Increasingly popular: Over twelve months, 43,458 bottles of single malt Scotch whisky were sold in the UK on the open market

INTERNATIONAL. The rare whisky market significantly outperformed many other asset classes – including wine and gold – in 2015, according to Rare Whisky 101 figures.

The leading index for Scotch whisky, the Rare Whisky Apex 1000 Index, closed 2015 up +14%, outperforming wine (Liv-Ex -0.42%), gold (-10.44%), and many of the world’s leading equity indices (FTSE 100 -4.93%, NASDAQ 100 +9.75%, S&P 500 +0.7% and Shanghai Composite +9.4%).

According to the figures published by the whisky analyst, broker and investment company Rare Whisky 101, the total value of rare whisky bottles sold at auction in the UK in 2015 hit record levels of £9.56 million, exceeding the £7.64 million achieved in 2014 by +25%.

Over twelve months, 43,458 bottles of single malt Scotch whisky were sold in the UK on the open market, an increase of 9,460 bottles and a +28% increase on 2014. The company noted that 2009 saw just 4,072 bottles sold throughout the entire year.

Rare Whisky 101 said the value of Japanese whisky rose sharply in 2015, with the Rare Whisky Karuzaiwa Index increasing nearly +75% in nine months. “Bottles which originally sold for £350 twelve months ago were achieving more than £3,000 on the secondary market,” it said. “However, the last three months of the year saw a dip of -6% reflecting a pricing correction which is set to continue into 2016.”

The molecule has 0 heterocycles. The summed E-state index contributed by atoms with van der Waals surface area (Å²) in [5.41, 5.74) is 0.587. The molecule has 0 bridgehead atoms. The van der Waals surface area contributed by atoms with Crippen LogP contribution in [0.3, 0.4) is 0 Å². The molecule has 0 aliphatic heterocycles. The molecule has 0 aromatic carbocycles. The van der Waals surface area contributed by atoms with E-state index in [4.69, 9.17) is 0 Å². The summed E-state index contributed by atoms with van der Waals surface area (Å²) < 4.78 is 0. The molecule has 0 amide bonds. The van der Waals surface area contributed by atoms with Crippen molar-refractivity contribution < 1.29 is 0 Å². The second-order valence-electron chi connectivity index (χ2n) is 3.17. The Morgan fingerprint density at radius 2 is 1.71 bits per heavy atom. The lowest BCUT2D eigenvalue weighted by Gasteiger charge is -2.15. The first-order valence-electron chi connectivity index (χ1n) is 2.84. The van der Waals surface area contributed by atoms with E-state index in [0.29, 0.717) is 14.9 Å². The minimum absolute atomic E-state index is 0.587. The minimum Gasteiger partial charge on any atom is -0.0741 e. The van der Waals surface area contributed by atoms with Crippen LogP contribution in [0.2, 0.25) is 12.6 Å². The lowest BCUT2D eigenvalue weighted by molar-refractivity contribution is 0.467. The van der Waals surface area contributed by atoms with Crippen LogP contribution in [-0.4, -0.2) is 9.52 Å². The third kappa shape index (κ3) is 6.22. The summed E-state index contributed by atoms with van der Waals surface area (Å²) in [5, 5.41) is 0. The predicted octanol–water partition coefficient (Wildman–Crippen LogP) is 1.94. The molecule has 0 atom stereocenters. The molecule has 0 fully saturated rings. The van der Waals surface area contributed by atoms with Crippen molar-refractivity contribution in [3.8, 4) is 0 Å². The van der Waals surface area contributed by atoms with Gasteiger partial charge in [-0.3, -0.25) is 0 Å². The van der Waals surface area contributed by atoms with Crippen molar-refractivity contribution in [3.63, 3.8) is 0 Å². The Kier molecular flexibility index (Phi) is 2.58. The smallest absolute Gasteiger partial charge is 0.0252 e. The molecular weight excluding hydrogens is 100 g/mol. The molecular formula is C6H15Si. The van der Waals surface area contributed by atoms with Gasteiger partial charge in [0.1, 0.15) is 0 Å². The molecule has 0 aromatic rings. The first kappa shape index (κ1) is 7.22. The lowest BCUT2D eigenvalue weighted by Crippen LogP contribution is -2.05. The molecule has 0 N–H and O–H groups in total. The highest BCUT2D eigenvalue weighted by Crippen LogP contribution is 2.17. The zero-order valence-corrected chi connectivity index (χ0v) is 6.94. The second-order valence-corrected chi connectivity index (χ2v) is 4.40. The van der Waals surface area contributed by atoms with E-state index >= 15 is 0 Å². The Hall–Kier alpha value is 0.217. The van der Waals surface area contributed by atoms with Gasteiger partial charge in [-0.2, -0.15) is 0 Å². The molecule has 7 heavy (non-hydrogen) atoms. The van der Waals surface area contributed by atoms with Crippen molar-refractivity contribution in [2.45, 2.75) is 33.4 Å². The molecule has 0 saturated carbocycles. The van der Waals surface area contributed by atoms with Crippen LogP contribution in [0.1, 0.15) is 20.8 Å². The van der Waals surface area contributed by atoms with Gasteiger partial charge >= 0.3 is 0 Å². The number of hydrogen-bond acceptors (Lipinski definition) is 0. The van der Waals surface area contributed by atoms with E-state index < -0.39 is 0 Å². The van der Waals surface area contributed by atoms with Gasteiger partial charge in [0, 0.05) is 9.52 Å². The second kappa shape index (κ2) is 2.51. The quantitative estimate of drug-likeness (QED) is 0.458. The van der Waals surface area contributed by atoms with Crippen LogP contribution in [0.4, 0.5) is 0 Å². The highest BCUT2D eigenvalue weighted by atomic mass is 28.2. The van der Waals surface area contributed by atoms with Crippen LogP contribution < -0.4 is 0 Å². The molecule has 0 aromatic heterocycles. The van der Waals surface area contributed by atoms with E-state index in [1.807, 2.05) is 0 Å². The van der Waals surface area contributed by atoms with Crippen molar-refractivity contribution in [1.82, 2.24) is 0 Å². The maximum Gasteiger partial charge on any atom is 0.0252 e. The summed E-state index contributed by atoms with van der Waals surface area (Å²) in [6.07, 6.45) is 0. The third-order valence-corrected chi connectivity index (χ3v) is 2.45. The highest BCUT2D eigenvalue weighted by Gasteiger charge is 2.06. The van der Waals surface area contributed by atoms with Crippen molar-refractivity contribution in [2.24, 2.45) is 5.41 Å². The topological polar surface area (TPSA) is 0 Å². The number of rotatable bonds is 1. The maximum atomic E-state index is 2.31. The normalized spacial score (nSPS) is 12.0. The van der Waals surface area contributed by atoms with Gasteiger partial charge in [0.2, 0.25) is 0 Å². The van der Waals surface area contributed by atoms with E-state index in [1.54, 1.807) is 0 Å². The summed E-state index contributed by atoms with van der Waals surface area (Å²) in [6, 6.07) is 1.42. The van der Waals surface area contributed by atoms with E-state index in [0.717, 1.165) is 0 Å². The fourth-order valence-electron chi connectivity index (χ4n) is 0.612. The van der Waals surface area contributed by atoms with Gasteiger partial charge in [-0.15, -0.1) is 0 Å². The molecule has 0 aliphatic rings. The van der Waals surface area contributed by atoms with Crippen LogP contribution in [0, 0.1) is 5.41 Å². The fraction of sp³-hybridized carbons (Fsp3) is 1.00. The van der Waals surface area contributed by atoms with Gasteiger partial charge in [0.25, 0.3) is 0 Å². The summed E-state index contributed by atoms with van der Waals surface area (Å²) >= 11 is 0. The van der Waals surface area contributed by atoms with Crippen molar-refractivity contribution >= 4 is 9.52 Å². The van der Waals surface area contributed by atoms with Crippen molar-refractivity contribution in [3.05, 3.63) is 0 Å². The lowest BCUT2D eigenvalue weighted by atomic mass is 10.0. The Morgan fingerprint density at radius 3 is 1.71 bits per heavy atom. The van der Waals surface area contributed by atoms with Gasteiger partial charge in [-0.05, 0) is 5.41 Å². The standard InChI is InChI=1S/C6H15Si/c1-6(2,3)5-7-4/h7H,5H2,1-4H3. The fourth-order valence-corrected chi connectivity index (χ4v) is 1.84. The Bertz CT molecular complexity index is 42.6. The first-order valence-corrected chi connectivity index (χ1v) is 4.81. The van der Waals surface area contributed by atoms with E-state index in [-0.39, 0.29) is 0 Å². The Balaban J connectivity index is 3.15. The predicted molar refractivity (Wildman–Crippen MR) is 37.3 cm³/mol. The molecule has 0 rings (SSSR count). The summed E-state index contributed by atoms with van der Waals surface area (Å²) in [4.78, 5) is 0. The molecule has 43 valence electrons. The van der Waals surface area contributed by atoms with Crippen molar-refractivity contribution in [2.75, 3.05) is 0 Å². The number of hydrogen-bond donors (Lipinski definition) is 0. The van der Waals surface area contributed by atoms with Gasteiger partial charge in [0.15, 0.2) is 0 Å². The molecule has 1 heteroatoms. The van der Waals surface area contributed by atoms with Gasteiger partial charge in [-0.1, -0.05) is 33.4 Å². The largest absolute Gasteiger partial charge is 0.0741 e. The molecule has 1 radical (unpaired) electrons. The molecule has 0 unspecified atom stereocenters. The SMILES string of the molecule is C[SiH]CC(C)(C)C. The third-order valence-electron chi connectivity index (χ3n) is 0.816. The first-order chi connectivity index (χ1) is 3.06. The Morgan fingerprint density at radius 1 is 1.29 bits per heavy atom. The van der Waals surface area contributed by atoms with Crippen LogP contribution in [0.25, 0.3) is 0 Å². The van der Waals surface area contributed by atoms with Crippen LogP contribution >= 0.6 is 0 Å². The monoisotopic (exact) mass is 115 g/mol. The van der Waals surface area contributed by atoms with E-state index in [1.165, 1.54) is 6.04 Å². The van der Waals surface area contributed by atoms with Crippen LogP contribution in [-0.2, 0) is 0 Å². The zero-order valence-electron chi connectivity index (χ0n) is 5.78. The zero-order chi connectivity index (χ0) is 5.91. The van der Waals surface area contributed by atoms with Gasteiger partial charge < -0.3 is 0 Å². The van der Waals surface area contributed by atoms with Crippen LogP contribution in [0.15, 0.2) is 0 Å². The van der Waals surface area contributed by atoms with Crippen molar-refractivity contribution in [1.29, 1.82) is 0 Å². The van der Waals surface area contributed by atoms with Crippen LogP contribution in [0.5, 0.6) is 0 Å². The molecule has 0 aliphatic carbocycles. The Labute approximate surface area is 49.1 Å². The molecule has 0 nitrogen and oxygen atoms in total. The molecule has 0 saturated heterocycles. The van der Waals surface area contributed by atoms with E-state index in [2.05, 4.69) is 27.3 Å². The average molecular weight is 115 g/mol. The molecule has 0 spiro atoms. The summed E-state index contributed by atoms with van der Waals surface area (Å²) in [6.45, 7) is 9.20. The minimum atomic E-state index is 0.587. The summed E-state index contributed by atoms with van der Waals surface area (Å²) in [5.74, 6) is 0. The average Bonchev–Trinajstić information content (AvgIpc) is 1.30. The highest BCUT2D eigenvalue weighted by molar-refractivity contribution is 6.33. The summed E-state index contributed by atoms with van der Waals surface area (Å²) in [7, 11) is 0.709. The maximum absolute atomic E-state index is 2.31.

Strong growth: How the Rare Whisky Apex 1000 Index compared with other asset classes

Macallan maintained its position as the number one traded distillery on a volume and value basis, accounting for nearly 10% of the market for all bottles sold and 23% of the total value. The next closest distillery from a volume and value perspective is Ardbeg with an 8% share of both volume and value.

Whisky investment analyst and Co-founder of Rare Whisky 101 Andy Simpson commented: “The recent growth in the rare whisky market has exceeded all our forecasts. The coming year promises to bring even more supply to the market as new auction houses appear.

“While the sustainability of these volume increases could be called into question, we know for certain that the true rarities will only become rarer. Should demand remain constant or increase, as is fully expected, Scotch’s credentials as a viable collectable and alternative asset class continue to look particularly robust.”

Market dominance: Macallan maintained its position as the number one traded distillery on a volume and value basis
Andy Simpson and David Robertson (pictured) launched Rare Whisky 101 in 2014